CCC staff’s proposal to apply the growth rate limit to second units also conflicts with the County’s interest in meeting its regional housing needs, in a manner that complies with Department of Housing requirements and maximizes opportunities for urban infill. It also raises issues of consistency with Section 6585.2(a)(2) of the Government Code restricting the application of quotas to second units.


It is understood that the approved growth limit will be in place unless and until it is revised by a future LCP amendment, at which time the CCC will consider service capacity issues. Prescribing specific components of future amendments, such as the Comprehensive Traffic Management Plan called for by Suggested Modification 39, may create unnecessary obstacles to appropriate growth rate revisions if traffic issues are resolved through an alternative and equivalent process. It also places an emphasis on traffic and wastewater collection issues, whereas there may be other issues of equal or greater importance when and if the County proposes to revise the growth rate.


Finally, CCC staff’s proposed 69% reduction to the LCP’s existing growth rate is an unnecessary and inappropriate response to an amendment that reduces the allowed growth rate by 40%. The reduced growth rate adopted by the County was subject to an extensive public review process, and will improve the ability of public service and infrastructure improvements to keep pace with a level of new development that will help implement such improvements.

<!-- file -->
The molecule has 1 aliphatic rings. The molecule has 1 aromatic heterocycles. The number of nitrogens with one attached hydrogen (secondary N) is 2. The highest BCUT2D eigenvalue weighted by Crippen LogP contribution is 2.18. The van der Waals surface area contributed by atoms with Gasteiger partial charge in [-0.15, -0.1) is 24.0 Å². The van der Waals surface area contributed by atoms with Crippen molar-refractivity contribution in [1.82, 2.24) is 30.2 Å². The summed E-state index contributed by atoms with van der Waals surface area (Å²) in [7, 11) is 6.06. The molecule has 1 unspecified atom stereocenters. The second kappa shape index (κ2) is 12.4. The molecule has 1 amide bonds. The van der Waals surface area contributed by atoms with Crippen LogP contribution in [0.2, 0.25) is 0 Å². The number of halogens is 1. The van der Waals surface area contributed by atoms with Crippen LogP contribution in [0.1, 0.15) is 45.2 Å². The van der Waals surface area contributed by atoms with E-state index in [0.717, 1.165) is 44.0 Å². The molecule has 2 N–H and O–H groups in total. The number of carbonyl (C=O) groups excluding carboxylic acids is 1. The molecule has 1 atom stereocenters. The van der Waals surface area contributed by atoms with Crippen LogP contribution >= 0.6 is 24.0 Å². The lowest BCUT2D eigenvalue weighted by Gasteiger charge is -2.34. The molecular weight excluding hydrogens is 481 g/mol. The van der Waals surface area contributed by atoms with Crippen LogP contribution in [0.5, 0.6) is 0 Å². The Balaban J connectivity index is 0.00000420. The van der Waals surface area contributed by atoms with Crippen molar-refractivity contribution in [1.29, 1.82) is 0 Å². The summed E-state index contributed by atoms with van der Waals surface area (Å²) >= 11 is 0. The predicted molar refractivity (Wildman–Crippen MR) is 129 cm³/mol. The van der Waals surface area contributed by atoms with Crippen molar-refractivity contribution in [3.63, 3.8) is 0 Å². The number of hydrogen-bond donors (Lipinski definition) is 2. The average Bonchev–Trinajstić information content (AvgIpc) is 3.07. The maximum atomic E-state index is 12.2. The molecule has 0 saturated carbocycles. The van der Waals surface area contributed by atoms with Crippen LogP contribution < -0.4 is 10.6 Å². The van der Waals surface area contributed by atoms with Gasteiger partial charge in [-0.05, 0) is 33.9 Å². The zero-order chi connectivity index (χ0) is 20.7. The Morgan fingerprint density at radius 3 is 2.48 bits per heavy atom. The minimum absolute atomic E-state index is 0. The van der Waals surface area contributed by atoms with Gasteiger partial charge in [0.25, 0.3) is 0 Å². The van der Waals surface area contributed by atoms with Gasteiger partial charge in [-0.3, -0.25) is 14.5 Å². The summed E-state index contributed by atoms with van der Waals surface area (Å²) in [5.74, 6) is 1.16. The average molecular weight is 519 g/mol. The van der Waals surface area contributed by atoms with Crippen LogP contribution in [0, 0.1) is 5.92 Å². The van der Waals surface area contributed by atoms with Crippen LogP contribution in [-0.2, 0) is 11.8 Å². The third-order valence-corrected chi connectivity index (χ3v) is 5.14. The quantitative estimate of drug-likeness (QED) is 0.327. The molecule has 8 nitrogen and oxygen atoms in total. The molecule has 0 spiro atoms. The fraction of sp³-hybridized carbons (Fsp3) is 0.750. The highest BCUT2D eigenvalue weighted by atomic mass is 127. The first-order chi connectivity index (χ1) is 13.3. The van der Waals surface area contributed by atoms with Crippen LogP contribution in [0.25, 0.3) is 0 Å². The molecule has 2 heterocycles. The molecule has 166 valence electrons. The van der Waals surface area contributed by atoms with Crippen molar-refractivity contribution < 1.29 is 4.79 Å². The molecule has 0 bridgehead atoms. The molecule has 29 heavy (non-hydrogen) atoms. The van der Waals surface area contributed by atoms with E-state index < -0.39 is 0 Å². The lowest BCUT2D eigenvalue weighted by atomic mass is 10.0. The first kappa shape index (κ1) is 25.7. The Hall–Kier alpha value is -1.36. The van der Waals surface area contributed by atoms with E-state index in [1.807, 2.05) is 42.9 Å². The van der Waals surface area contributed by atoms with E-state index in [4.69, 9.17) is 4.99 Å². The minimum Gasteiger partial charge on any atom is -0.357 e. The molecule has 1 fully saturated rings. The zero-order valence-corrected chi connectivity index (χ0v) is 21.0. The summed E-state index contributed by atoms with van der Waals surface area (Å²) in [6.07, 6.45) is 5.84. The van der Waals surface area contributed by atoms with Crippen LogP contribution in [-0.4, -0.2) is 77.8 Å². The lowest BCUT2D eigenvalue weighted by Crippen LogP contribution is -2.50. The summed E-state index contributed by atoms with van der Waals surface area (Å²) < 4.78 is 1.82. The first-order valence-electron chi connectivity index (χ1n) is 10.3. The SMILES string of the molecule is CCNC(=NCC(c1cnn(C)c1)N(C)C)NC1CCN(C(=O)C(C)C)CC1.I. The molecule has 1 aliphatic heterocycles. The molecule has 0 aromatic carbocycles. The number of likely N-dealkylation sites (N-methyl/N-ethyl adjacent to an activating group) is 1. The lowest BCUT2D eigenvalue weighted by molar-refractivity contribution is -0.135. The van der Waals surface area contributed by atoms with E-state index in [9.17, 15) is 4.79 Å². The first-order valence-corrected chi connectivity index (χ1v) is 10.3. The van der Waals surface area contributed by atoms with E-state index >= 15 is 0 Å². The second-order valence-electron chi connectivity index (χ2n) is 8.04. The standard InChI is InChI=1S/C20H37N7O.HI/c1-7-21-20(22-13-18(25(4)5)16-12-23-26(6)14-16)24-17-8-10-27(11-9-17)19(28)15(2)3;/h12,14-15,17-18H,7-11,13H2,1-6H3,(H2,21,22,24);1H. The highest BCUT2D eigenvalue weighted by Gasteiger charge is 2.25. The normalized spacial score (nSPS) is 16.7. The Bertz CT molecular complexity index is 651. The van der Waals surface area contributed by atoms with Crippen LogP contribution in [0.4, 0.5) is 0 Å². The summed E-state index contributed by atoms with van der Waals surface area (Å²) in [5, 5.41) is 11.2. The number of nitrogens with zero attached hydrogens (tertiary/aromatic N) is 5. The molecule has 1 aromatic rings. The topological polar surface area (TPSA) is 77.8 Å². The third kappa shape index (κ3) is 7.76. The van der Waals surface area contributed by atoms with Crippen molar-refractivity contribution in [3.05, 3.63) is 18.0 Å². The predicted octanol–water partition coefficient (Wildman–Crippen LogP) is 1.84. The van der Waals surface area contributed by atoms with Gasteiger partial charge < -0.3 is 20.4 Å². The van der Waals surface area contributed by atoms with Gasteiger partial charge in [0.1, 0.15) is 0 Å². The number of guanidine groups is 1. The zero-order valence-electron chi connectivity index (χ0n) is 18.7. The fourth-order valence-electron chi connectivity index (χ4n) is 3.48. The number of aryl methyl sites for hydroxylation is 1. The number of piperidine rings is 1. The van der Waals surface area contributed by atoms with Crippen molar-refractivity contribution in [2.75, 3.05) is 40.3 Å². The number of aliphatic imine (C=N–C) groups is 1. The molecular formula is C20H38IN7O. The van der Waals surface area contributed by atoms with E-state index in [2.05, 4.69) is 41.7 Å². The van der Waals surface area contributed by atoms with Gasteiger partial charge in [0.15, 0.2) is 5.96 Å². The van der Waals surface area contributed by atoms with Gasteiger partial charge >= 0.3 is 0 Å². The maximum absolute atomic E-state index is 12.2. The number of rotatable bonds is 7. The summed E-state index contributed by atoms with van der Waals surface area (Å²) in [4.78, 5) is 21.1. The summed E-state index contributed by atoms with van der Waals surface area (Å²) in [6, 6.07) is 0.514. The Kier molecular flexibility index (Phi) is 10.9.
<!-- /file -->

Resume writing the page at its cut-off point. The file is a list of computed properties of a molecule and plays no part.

The County and other service providers have initiated a number of projects and planning efforts intended to address CCC staff’s concerns regarding the ability of infrastructure and public service capacities to accommodate the growth allowed by the LCP. These include the Midcoast Mobility Project, Midcoast groundwater studies, the Countywide Transportation Plan Update, Midcoast storm drain improvements, and the El Granada Sanitary District’s proposed wet weather storage project. In light of these efforts and the concerns raised above, it is premature and unnecessary for CCC staff to revise the County adopted annual growth limit.



Preliminary Recommendation


Request CCC staff to delete Suggested Modification 2. Rather than imposing a change to the County adopted growth rate, CCC staff should participate in the infrastructure planning efforts that will allow public service capacities to keep pace with the modest rate of infill development allowed by the County and envisioned by the LCP.


In the event that CCC staff is unwilling to delete this modification, Planning and Building Department staff suggests that the County request CCC staff to revise the modification to:


Establish a maximum annual growth rate based on a number of units rather than a percent of the population;


Clarify the relationship of proposed public service policies to the growth rate;


Exclude secondary dwelling units from the growth limit; and


Eliminate language that hinges future growth rate changes on a Comprehensive Traffic Management Plan and resolution of wastewater collection issues.